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Senate of Thailand

The Senate (Thai: วุฒิสภา, RTGSWutthisapha, IPA: [wút.tʰí.sà.pʰaː]; formerly known as Thai: พฤฒสภา, RTGSPhruetthasapha, IPA: [pʰrɯ́t.tʰá.sà.pʰaː]) is the upper house of the National Assembly of Thailand, (Thailand's legislative branch). In accordance with the 2017 Constitution of Thailand, the Senate is a non-partisan legislative chamber, composed of 250 members. All 250 Senators are appointed by the Royal Thai Military. The Senate operates under fixed terms of six years.



Coat of arms or logo
Pornpetch Wichitcholchai
since 24 May 2019
12th Senate of Thailand.svg
Political groups
     Military (90)
     Police (14)
     Civilian (146)
Last election
2 March 2008
2 February 2014 (Nullified)
Meeting place

Both the Senate and the House of Representatives were abolished as a result of the 2014 Thai coup d'état. These were replaced with the unicameral National Legislative Assembly, a body of 250 members, selected by the National Council for Peace and Order. However, the new 2017 constitution, which was approved by a referendum in 2016, re-established the Senate. Following the 2019 general elections, the Senate is to be composed of 250 military-appointed members.[1][2]

After the promulgation of the 2017 Constitution in April 2017, the Senate was re-established but the constitution allowed the military National Legislative Assembly to remain in place until the Senate was formed following the 2019 general election.


The idea of bicameralism first permeated Thai politics with the Constitution of 1946, when the government of Pridi Banomyong introduced a senate modelled on the British House of Lords. For the first time, an upper house came into existence in Thailand. The Senate was to be fully elected, however, the elections would be indirect, as the House of Representatives would elect the senators, for six-year terms. The 1946 Constitution was soon abrogated in a military coup. Subsequent constitutions saw only occasional bicameralism, and when it did exist, the Senate was always filled with appointees from the military and the elite. The 1997 Constitution saw a return to a fully elected Senate. That constitution was abrogated after the 2006 coup, and replaced with one calling for a half-elected/half-appointed Senate.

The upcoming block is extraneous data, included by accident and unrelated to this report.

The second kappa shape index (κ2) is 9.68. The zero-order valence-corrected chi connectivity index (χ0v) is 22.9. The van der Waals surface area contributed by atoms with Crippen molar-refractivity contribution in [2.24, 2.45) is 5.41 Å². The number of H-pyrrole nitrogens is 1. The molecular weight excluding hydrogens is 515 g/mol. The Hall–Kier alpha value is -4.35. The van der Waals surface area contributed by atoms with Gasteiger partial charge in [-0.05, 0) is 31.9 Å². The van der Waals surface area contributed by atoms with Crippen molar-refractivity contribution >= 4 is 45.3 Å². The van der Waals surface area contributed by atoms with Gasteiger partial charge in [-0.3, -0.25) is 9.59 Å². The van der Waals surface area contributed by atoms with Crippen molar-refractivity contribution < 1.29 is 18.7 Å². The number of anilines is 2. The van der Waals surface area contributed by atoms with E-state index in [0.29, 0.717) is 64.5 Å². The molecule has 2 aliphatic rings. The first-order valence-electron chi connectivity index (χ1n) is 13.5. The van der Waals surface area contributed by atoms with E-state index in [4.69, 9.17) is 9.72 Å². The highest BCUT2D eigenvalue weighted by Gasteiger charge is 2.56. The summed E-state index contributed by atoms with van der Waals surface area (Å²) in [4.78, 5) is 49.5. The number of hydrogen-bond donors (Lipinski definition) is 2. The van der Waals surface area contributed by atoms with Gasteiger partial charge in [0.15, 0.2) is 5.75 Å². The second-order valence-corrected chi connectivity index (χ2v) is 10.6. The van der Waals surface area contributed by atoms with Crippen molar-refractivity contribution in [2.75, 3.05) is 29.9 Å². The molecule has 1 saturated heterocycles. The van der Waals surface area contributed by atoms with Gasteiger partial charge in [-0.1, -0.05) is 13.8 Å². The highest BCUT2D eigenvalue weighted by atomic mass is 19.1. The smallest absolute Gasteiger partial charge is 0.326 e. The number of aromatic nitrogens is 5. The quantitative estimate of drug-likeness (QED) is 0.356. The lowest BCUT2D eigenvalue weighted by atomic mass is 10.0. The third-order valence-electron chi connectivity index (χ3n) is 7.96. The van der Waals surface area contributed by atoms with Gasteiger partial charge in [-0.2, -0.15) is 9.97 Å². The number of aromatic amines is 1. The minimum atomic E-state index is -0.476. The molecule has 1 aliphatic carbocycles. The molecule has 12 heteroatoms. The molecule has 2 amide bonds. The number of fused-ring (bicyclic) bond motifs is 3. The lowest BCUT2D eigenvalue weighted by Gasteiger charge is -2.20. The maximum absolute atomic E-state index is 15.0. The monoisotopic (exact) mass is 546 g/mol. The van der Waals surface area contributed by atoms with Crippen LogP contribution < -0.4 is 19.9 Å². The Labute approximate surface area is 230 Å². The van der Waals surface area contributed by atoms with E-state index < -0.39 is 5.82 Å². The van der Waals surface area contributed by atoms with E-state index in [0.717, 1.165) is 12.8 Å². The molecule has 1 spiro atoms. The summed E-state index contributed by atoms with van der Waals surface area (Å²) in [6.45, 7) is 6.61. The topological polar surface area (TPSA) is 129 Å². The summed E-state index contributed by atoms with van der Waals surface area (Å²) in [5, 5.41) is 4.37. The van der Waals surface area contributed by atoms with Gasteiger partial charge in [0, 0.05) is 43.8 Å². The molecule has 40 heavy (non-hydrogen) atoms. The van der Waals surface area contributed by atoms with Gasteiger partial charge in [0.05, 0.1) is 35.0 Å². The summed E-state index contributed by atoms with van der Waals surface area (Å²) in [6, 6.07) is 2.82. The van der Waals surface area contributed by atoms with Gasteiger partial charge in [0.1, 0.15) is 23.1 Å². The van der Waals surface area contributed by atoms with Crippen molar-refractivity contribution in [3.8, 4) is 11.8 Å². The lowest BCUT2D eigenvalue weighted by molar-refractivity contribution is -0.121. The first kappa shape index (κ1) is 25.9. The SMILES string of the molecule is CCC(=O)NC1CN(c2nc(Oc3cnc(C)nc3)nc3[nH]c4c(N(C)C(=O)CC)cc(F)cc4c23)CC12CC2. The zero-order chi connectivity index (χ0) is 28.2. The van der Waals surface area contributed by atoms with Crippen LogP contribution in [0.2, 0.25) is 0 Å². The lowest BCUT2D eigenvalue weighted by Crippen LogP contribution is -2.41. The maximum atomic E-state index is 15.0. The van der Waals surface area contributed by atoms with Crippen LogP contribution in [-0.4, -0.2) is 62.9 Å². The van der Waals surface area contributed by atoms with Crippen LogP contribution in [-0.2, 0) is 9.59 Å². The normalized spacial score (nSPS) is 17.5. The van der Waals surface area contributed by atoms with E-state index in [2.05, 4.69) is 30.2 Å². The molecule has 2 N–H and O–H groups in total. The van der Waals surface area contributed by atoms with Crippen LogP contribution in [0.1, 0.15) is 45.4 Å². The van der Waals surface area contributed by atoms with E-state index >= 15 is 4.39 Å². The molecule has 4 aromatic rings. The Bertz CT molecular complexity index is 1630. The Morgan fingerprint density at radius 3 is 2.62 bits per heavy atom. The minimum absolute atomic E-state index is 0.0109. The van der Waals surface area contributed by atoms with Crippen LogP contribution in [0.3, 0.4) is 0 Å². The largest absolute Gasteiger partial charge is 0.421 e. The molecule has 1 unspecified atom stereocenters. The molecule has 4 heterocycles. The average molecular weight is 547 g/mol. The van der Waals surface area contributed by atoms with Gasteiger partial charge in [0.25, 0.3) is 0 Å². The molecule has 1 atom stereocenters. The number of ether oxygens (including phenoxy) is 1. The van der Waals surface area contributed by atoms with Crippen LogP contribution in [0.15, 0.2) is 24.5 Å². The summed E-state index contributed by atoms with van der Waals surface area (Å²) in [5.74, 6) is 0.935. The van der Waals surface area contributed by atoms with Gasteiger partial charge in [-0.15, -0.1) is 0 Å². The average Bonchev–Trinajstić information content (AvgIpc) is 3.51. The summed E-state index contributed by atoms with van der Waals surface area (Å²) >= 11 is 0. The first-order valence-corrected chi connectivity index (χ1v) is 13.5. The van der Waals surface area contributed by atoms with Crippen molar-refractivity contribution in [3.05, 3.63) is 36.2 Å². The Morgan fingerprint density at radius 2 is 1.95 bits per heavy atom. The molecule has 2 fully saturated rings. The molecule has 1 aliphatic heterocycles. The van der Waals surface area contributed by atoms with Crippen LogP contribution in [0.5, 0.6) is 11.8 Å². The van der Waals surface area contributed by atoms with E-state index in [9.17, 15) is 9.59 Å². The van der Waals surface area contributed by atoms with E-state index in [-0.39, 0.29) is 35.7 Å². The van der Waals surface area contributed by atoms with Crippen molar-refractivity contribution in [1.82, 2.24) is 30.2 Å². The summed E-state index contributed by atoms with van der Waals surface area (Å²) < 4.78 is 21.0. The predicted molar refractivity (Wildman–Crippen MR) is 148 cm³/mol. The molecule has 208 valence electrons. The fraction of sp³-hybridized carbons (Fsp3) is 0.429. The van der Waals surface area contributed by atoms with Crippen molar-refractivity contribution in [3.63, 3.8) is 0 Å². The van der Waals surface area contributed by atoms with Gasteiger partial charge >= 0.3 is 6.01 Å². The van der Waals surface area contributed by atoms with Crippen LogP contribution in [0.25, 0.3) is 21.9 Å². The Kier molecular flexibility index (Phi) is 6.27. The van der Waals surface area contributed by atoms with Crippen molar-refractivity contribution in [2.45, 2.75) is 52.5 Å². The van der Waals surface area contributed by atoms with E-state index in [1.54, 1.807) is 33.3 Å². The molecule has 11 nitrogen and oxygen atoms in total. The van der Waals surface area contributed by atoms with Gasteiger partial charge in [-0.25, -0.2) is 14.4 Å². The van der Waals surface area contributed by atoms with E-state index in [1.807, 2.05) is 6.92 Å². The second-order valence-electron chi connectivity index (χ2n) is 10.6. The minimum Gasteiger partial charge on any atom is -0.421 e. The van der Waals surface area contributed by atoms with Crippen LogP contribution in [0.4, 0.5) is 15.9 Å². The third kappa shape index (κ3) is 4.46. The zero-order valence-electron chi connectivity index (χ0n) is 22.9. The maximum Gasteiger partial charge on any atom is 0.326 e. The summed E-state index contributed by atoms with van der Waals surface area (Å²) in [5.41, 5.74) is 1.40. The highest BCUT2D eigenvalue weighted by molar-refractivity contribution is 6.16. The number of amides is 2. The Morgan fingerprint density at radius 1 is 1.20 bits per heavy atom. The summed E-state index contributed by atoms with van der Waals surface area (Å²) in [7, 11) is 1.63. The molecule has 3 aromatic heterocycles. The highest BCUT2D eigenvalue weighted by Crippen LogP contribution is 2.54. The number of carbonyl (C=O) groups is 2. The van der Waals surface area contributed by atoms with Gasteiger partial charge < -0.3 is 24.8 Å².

• 1947 – First Thai Senate established with 100 members, all royally appointed.
  • 1952 – Establishment of a unicameral National Assembly with 123 members.
  • 1968 – Re-establishment of the Senate with 164 royally-appointed members.
  • 1972 - The Thai Legislature is banned by Thanom Kittikachorn.
  • 1974 – Return of the royally-appointed Senate.
  • 1976 – Re-establishment of a unicameral National Assembly with 360 members, all royally appointed.
  • 1978 – Return of a Senate with 225 royally-appointed members.
  • 1991 – Establishment of a unicameral National Assembly with 292 royally-appointed members.
  • 1997 – Establishment for the first time of a fully and directly elected Senate with 200 members for a 6-year term.
  • 2006 – Following the military coup, an interim charter was signed establishing a 250-member National Legislative Assembly.
  • 2007 – Half of the Senate is appointed, half is elected as established by referendum under the 2007 Constitution.